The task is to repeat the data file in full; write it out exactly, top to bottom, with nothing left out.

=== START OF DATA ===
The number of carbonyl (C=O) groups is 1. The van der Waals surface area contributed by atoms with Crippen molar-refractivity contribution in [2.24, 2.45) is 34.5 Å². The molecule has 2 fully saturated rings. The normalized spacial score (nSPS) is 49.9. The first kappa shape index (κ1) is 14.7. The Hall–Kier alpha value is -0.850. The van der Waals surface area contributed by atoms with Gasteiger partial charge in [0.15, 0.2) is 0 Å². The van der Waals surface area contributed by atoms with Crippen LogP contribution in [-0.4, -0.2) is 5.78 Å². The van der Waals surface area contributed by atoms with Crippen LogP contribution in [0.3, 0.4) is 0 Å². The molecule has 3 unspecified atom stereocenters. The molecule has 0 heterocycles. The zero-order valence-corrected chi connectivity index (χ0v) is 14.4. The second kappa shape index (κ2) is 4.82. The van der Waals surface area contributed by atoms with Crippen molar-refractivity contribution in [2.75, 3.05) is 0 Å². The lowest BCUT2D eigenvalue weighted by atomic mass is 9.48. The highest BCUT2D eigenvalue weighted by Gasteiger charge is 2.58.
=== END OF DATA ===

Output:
The number of carbonyl (C=O) groups is 1. The van der Waals surface area contributed by atoms with Crippen molar-refractivity contribution in [2.24, 2.45) is 34.5 Å². The molecule has 2 fully saturated rings. The normalized spacial score (nSPS) is 49.9. The first kappa shape index (κ1) is 14.7. The Hall–Kier alpha value is -0.850. The van der Waals surface area contributed by atoms with Gasteiger partial charge in [0.15, 0.2) is 0 Å². The van der Waals surface area contributed by atoms with Crippen LogP contribution in [-0.4, -0.2) is 5.78 Å². The van der Waals surface area contributed by atoms with Crippen LogP contribution in [0.3, 0.4) is 0 Å². The molecule has 3 unspecified atom stereocenters. The molecule has 0 heterocycles. The zero-order valence-corrected chi connectivity index (χ0v) is 14.4. The second kappa shape index (κ2) is 4.82. The van der Waals surface area contributed by atoms with Crippen molar-refractivity contribution in [2.75, 3.05) is 0 Å². The lowest BCUT2D eigenvalue weighted by atomic mass is 9.48. The highest BCUT2D eigenvalue weighted by Gasteiger charge is 2.58.